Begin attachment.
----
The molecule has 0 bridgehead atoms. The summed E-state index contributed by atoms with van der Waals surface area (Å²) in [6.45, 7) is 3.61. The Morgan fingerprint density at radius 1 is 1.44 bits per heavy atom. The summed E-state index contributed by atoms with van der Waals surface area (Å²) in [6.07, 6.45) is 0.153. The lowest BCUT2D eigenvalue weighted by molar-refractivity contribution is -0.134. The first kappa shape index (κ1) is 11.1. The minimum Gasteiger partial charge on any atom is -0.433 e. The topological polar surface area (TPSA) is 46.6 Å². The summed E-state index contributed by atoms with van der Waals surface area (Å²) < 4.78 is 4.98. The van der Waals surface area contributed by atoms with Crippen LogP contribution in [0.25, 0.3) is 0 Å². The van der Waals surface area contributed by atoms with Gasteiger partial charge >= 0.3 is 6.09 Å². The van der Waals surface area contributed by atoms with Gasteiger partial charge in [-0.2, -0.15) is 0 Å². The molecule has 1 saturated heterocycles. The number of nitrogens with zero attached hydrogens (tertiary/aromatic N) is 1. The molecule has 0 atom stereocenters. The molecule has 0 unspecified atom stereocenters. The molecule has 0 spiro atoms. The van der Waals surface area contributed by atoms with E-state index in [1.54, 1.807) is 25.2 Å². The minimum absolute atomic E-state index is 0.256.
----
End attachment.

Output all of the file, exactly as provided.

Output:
The molecule has 0 bridgehead atoms. The summed E-state index contributed by atoms with van der Waals surface area (Å²) in [6.45, 7) is 3.61. The Morgan fingerprint density at radius 1 is 1.44 bits per heavy atom. The summed E-state index contributed by atoms with van der Waals surface area (Å²) in [6.07, 6.45) is 0.153. The lowest BCUT2D eigenvalue weighted by molar-refractivity contribution is -0.134. The first kappa shape index (κ1) is 11.1. The minimum Gasteiger partial charge on any atom is -0.433 e. The topological polar surface area (TPSA) is 46.6 Å². The summed E-state index contributed by atoms with van der Waals surface area (Å²) < 4.78 is 4.98. The van der Waals surface area contributed by atoms with Crippen LogP contribution in [0.25, 0.3) is 0 Å². The van der Waals surface area contributed by atoms with Gasteiger partial charge >= 0.3 is 6.09 Å². The van der Waals surface area contributed by atoms with Gasteiger partial charge in [-0.2, -0.15) is 0 Å². The molecule has 1 saturated heterocycles. The number of nitrogens with zero attached hydrogens (tertiary/aromatic N) is 1. The molecule has 0 atom stereocenters. The molecule has 0 unspecified atom stereocenters. The molecule has 0 spiro atoms. The van der Waals surface area contributed by atoms with E-state index in [1.54, 1.807) is 25.2 Å². The minimum absolute atomic E-state index is 0.256.